The Marketwatch headline today? New-Home Sales Inch Higher in March:
Boosted by warmer weather in the Northeast and Midwest, sales of new homes increased by 2.6% in March to a seasonally adjusted annual rate of 858,000, the Commerce Department reported Wednesday.
That is of course month-over-month. Year-over-year, [YOY] sales are down 23.5%. According to the Commerce Department:
Sales of new one-family houses in March 2007 were at a seasonally adjusted annual rate of 858,000, according to estimates released jointly today by the U.S. Census Bureau and the Department of Housing and Urban Development. This is 2.6 percent (±12.9%)* above the revised February rate of 836,000, but is 23.5 percent (±7.9%) below the March 2006 estimate of 1,121,000.
This would be the worst March since 1998, when sales were at 836,000.
Also note the margin of error. 2.6% (±12.9%) would indicate no confidence at all that there even was an improvement in MOM sales. 23.5% (±7.9%) however, would indicate that you can be pretty darn sure sales are down YOY. In addition, as is generally the case, the Commerce Dept. revised the previous month’s figures. February’s less than sunny numbers were revised downward from 848,000 to 836,000.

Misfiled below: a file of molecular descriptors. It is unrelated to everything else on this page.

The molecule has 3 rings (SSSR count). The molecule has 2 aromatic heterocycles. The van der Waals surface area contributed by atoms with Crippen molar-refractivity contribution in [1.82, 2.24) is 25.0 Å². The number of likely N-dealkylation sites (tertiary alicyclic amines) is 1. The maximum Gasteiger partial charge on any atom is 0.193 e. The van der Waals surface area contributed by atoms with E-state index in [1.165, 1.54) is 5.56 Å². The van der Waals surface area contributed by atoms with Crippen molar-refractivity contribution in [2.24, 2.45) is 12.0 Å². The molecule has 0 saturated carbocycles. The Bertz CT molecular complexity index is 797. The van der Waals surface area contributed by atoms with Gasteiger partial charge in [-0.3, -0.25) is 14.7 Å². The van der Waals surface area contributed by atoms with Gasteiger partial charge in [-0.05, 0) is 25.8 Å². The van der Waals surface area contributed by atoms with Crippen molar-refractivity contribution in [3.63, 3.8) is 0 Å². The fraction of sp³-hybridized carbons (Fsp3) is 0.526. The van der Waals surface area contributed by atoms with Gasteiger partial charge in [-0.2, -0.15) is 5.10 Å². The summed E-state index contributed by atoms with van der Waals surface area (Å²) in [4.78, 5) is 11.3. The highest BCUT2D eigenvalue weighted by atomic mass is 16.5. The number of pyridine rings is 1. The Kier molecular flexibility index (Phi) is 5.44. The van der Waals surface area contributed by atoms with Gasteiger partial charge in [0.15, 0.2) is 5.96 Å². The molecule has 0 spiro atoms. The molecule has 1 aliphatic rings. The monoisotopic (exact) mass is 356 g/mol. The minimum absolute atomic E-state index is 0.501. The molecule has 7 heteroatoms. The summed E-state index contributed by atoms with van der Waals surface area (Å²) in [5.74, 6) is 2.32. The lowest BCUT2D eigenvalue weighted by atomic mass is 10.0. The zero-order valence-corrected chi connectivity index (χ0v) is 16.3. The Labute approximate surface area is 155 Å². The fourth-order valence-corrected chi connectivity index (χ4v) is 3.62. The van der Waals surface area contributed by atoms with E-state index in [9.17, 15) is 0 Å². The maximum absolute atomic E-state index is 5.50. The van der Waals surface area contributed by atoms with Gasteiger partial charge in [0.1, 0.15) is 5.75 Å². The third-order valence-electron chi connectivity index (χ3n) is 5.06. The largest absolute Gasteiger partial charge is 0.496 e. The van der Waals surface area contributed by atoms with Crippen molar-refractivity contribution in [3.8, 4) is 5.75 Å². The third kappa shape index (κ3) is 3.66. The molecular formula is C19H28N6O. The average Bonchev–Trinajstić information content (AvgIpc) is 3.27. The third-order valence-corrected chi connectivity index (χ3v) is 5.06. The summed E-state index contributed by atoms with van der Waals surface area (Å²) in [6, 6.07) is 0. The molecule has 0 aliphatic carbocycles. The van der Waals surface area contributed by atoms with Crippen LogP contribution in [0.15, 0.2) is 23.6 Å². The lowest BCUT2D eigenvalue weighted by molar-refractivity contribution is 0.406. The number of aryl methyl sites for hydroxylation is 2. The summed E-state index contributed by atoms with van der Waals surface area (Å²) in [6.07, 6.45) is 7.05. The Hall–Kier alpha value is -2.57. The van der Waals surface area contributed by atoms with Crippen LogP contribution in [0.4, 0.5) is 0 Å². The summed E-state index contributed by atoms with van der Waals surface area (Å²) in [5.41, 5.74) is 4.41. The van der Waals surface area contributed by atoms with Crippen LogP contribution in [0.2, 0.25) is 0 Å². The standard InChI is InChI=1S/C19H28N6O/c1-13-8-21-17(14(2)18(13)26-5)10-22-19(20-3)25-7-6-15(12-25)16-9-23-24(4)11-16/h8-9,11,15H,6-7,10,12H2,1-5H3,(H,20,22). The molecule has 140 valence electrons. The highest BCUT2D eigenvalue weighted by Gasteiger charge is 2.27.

Marketwatch also reported:
[Increased market share by luxury homes would skew the median upward without "same house" appreciation.]
The median sales price rose 6.4% year-over-year to $254,000, as luxury homes continued to increase their market share.
Inventory is up only marginally from last month, with a reported 545,000 units. This does represent a 1.4% drop from last year. However, with diminished sales, this represents a 7.8 month supply as opposed to a 5.5 month’s supply in March 2006.
Supply remains high as demand remains low. The median price may be up, but that is not a trend I would expect to continue. In addition, the median increase is not adjusted for inflation. Prices also now include a greater number of incentives than a year ago, masking the actual appreciation rate. Market conditions will continue to put downward pressure on prices.